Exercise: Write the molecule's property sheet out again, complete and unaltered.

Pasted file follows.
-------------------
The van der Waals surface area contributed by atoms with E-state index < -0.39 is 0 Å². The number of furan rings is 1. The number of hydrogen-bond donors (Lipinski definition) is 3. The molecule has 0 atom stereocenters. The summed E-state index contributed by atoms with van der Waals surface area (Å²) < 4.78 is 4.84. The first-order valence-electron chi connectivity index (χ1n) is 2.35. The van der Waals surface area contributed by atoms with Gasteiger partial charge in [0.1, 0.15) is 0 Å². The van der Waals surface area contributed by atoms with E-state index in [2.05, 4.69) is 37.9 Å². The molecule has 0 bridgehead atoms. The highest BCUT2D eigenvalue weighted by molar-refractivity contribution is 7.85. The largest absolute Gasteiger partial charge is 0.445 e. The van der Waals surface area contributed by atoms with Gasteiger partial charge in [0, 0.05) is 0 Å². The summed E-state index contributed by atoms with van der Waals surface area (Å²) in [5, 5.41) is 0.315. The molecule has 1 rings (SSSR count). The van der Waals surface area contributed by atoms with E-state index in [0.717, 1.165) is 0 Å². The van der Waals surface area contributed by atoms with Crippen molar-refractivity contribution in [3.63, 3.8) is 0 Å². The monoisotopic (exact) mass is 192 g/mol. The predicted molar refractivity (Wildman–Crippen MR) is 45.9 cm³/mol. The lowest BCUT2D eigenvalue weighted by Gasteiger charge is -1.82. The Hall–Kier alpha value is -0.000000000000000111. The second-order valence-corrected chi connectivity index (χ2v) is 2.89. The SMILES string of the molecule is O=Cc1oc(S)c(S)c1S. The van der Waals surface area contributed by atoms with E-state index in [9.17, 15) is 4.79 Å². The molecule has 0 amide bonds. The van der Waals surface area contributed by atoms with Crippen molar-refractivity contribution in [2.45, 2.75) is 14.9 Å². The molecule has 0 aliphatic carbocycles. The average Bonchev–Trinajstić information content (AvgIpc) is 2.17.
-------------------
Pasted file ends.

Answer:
The van der Waals surface area contributed by atoms with E-state index < -0.39 is 0 Å². The number of furan rings is 1. The number of hydrogen-bond donors (Lipinski definition) is 3. The molecule has 0 atom stereocenters. The summed E-state index contributed by atoms with van der Waals surface area (Å²) < 4.78 is 4.84. The first-order valence-electron chi connectivity index (χ1n) is 2.35. The van der Waals surface area contributed by atoms with Gasteiger partial charge in [0.1, 0.15) is 0 Å². The van der Waals surface area contributed by atoms with E-state index in [2.05, 4.69) is 37.9 Å². The molecule has 0 bridgehead atoms. The highest BCUT2D eigenvalue weighted by molar-refractivity contribution is 7.85. The largest absolute Gasteiger partial charge is 0.445 e. The van der Waals surface area contributed by atoms with Gasteiger partial charge in [0, 0.05) is 0 Å². The summed E-state index contributed by atoms with van der Waals surface area (Å²) in [5, 5.41) is 0.315. The molecule has 1 rings (SSSR count). The van der Waals surface area contributed by atoms with E-state index in [0.717, 1.165) is 0 Å². The van der Waals surface area contributed by atoms with Crippen molar-refractivity contribution in [3.63, 3.8) is 0 Å². The monoisotopic (exact) mass is 192 g/mol. The predicted molar refractivity (Wildman–Crippen MR) is 45.9 cm³/mol. The lowest BCUT2D eigenvalue weighted by Gasteiger charge is -1.82. The Hall–Kier alpha value is -0.000000000000000111. The second-order valence-corrected chi connectivity index (χ2v) is 2.89. The SMILES string of the molecule is O=Cc1oc(S)c(S)c1S. The van der Waals surface area contributed by atoms with E-state index in [9.17, 15) is 4.79 Å². The molecule has 0 amide bonds. The van der Waals surface area contributed by atoms with Crippen molar-refractivity contribution in [2.45, 2.75) is 14.9 Å². The molecule has 0 aliphatic carbocycles. The average Bonchev–Trinajstić information content (AvgIpc) is 2.17.